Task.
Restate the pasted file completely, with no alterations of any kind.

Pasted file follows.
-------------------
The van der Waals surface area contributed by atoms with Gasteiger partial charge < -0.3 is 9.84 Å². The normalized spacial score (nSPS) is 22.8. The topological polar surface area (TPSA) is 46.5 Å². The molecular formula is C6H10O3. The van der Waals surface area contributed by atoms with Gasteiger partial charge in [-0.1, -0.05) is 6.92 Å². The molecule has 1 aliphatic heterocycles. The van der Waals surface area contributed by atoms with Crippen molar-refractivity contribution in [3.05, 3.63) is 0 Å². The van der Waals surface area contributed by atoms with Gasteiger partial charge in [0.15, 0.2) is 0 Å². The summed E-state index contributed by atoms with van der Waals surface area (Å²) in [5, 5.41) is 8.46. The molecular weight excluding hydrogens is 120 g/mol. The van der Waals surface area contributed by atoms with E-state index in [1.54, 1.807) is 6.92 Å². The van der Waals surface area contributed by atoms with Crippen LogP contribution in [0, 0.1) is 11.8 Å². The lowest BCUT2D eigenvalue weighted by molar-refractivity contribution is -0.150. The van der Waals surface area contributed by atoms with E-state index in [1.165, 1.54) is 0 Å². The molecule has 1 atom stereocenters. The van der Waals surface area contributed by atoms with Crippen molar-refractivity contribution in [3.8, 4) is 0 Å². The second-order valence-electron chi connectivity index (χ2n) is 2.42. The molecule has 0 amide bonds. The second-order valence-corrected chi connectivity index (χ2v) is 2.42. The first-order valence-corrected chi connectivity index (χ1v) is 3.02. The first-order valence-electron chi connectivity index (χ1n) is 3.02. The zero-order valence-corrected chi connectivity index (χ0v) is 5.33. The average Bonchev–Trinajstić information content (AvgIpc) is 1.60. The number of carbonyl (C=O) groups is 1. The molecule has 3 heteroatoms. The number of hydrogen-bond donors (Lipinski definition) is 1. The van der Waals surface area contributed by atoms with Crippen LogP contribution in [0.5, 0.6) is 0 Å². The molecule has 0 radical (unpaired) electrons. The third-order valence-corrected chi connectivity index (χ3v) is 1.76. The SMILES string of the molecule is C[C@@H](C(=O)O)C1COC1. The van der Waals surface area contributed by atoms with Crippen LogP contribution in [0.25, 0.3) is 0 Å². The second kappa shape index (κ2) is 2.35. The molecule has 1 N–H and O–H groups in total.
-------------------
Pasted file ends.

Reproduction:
The van der Waals surface area contributed by atoms with Gasteiger partial charge < -0.3 is 9.84 Å². The normalized spacial score (nSPS) is 22.8. The topological polar surface area (TPSA) is 46.5 Å². The molecular formula is C6H10O3. The van der Waals surface area contributed by atoms with Gasteiger partial charge in [-0.1, -0.05) is 6.92 Å². The molecule has 1 aliphatic heterocycles. The van der Waals surface area contributed by atoms with Crippen molar-refractivity contribution in [3.05, 3.63) is 0 Å². The van der Waals surface area contributed by atoms with Gasteiger partial charge in [0.15, 0.2) is 0 Å². The summed E-state index contributed by atoms with van der Waals surface area (Å²) in [5, 5.41) is 8.46. The molecular weight excluding hydrogens is 120 g/mol. The van der Waals surface area contributed by atoms with E-state index in [1.54, 1.807) is 6.92 Å². The van der Waals surface area contributed by atoms with Crippen LogP contribution in [0, 0.1) is 11.8 Å². The lowest BCUT2D eigenvalue weighted by molar-refractivity contribution is -0.150. The van der Waals surface area contributed by atoms with E-state index in [1.165, 1.54) is 0 Å². The molecule has 1 atom stereocenters. The van der Waals surface area contributed by atoms with Crippen molar-refractivity contribution in [3.8, 4) is 0 Å². The second-order valence-electron chi connectivity index (χ2n) is 2.42. The molecule has 0 amide bonds. The second-order valence-corrected chi connectivity index (χ2v) is 2.42. The first-order valence-corrected chi connectivity index (χ1v) is 3.02. The first-order valence-electron chi connectivity index (χ1n) is 3.02. The zero-order valence-corrected chi connectivity index (χ0v) is 5.33. The average Bonchev–Trinajstić information content (AvgIpc) is 1.60. The number of carbonyl (C=O) groups is 1. The molecule has 3 heteroatoms. The number of hydrogen-bond donors (Lipinski definition) is 1. The van der Waals surface area contributed by atoms with Crippen LogP contribution in [0.5, 0.6) is 0 Å². The molecule has 0 radical (unpaired) electrons. The third-order valence-corrected chi connectivity index (χ3v) is 1.76. The SMILES string of the molecule is C[C@@H](C(=O)O)C1COC1. The van der Waals surface area contributed by atoms with Crippen LogP contribution in [0.25, 0.3) is 0 Å². The second kappa shape index (κ2) is 2.35. The molecule has 1 N–H and O–H groups in total.